Sally Loyd Jones reading from the Jesus Storybook Bible.
Tired mama and sweet child, hearts full.  
From the sound of the first guitar strum, I was enamored again at the thematic sounds of the season. I have always loved music and once again, found it to be a balm. The experience was fantastic. The artistry, benevolent and beautiful.

The triplets fell asleep right as the Behold the Lamb portion began. This was why we made the trip, as the music tells the story of the birth of Jesus through Old Testament history and the prophets. It is well-loved in our house. It is always ironic to me that even though I work so hard to make something work out, as the point of what we have planned to do arrises, someone misses it somehow! With my big kids self-sufficient, their rest was actually a mercy to me in a way. Four year olds move some part of their bodies constantly and their stillness allowed me to also be still. All the pieces well crafted with unique yet cohesive melodies. There is a song right toward the end where several vocalists echo lines from previous songs. It always seems appropriate to hear echoes of the past in present, like this Theme song. It is a lovely, chaotic, melodious sound, mixing past with present. The lyrics were so moving, I felt a collective sigh rising up, as the cries of the phrases, "pass over us", "deliver us" and "glory to Jesus, ancient and strong,  come to your people, carry us home"  moved from my overwhelmed heart to my lips.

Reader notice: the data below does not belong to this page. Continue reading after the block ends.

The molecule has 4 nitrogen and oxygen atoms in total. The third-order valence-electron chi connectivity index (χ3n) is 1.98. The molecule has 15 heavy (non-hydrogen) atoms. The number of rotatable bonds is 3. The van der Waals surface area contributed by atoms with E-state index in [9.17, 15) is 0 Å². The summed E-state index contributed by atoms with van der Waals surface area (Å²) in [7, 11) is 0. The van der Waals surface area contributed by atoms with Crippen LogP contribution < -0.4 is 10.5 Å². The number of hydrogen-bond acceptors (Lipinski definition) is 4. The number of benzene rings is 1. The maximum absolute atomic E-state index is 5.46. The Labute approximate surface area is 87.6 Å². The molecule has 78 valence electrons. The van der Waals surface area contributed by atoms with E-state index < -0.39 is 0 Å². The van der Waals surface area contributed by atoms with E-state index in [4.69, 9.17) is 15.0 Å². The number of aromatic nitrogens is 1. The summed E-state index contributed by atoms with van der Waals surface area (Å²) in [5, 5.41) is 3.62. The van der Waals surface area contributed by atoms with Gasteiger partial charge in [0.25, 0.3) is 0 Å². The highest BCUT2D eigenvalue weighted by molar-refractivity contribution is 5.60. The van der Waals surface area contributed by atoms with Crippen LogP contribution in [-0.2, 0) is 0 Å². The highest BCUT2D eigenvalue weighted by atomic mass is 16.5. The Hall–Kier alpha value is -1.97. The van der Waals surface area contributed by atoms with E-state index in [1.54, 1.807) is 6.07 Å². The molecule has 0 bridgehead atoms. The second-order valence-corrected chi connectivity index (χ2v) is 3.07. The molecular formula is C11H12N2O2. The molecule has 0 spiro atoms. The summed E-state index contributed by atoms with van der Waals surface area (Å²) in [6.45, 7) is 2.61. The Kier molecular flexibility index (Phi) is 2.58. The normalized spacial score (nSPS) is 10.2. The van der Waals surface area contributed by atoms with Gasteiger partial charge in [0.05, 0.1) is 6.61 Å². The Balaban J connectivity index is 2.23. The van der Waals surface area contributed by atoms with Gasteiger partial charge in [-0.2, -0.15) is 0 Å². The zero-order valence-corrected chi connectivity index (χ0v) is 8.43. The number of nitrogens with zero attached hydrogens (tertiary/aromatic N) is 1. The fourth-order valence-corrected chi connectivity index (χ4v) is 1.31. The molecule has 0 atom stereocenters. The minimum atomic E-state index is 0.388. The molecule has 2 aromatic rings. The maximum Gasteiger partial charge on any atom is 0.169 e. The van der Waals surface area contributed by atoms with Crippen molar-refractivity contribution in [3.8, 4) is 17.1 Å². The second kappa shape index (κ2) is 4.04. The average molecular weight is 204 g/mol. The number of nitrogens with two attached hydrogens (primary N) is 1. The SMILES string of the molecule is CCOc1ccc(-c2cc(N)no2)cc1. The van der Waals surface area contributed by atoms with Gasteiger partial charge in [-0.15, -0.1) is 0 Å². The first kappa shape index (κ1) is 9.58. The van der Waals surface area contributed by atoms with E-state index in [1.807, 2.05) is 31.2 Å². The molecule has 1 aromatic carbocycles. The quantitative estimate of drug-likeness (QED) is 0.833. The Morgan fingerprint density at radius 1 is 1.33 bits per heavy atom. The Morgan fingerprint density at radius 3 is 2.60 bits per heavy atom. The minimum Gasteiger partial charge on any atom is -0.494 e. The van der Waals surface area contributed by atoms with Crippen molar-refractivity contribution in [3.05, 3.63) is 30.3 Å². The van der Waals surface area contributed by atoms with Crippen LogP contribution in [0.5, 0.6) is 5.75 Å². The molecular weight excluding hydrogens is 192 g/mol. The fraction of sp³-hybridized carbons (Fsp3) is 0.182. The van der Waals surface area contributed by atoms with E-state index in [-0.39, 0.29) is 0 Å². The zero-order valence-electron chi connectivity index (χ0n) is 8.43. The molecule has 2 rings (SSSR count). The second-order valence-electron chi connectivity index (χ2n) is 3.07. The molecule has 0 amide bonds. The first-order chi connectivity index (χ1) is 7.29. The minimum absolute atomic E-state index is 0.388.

The end of the concert. 
In my experience, echoes of the past live simultaneously in the present. I remember joyful gatherings with families intact, the ones that follow with dear ones missing, first Christmases with Micah as newlyweds, those waiting and aching for children, first celebrations with my big boys, miscarriages, realizing I have far more than I deserve, feeling anxiety over not enough, three babies in-womb, relationships gained, relationships lost, seasons of sickness and isolation, times of wellness and celebration--- the list goes on. My life story reprise plays on and on. Regardless of experiential joys or pain, there lives beneath the surface a cry for intervention. A stubborn neediness. Who knows this song better than I? Who knows all the parts that make up the whole? When I cry for deliverance, Who knows the references of experiences past? Who is outside the bounds of my limited understanding creating the even larger theme? The Creator and Center of remembrance and the One who has intervened, the God who came to be us---Immanuel.

Saturday, November 12, 2016

The God of Judges and Kings

There is nothing new under the sun. For as long as humanity has walked the earth, we, collectively and individually, have had an unsatisfied longing. For those who have the privilege, we raise up and elect officials to make the way better. For most of the Old Testament years, the leaders for whom Israel so adamantly plead ended up being evil. Some were God-fearing. "He did what was evil" and "He did what was right" in the sight of the Lord is many times the summations of entire legacies of the judges and kings of Israel.